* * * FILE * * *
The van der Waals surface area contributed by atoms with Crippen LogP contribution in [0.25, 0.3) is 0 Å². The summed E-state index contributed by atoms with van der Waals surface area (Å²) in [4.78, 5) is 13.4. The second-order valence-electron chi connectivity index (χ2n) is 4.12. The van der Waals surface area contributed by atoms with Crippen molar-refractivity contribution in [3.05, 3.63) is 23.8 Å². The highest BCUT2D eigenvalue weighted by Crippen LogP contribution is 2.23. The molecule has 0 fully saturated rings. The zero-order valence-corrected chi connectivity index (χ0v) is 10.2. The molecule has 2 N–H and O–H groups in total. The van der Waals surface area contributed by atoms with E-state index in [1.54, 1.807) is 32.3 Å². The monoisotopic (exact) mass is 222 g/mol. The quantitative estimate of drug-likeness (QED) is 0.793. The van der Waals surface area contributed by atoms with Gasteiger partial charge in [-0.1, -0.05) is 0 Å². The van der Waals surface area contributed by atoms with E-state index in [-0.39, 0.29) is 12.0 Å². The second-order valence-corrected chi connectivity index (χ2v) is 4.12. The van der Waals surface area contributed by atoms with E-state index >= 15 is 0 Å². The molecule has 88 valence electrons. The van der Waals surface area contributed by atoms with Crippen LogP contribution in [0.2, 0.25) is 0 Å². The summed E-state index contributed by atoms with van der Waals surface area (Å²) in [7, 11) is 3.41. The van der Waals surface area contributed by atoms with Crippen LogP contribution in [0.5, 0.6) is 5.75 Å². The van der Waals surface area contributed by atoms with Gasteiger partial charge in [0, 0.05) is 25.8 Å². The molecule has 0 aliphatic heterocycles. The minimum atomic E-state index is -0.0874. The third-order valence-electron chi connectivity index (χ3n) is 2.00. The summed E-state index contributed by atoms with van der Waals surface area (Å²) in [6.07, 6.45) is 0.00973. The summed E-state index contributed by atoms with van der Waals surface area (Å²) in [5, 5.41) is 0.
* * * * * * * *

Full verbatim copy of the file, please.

The van der Waals surface area contributed by atoms with Crippen LogP contribution in [0.25, 0.3) is 0 Å². The summed E-state index contributed by atoms with van der Waals surface area (Å²) in [4.78, 5) is 13.4. The second-order valence-electron chi connectivity index (χ2n) is 4.12. The van der Waals surface area contributed by atoms with Crippen molar-refractivity contribution in [3.05, 3.63) is 23.8 Å². The highest BCUT2D eigenvalue weighted by Crippen LogP contribution is 2.23. The molecule has 0 fully saturated rings. The zero-order valence-corrected chi connectivity index (χ0v) is 10.2. The molecule has 2 N–H and O–H groups in total. The van der Waals surface area contributed by atoms with E-state index in [1.54, 1.807) is 32.3 Å². The monoisotopic (exact) mass is 222 g/mol. The quantitative estimate of drug-likeness (QED) is 0.793. The van der Waals surface area contributed by atoms with Gasteiger partial charge in [-0.1, -0.05) is 0 Å². The van der Waals surface area contributed by atoms with E-state index in [-0.39, 0.29) is 12.0 Å². The second-order valence-corrected chi connectivity index (χ2v) is 4.12. The van der Waals surface area contributed by atoms with E-state index >= 15 is 0 Å². The molecule has 88 valence electrons. The van der Waals surface area contributed by atoms with Crippen LogP contribution in [0.2, 0.25) is 0 Å². The summed E-state index contributed by atoms with van der Waals surface area (Å²) in [7, 11) is 3.41. The van der Waals surface area contributed by atoms with Crippen LogP contribution in [0.5, 0.6) is 5.75 Å². The van der Waals surface area contributed by atoms with Gasteiger partial charge in [0, 0.05) is 25.8 Å². The molecule has 0 aliphatic heterocycles. The minimum atomic E-state index is -0.0874. The third-order valence-electron chi connectivity index (χ3n) is 2.00. The summed E-state index contributed by atoms with van der Waals surface area (Å²) in [6.07, 6.45) is 0.00973. The summed E-state index contributed by atoms with van der Waals surface area (Å²) in [5, 5.41) is 0.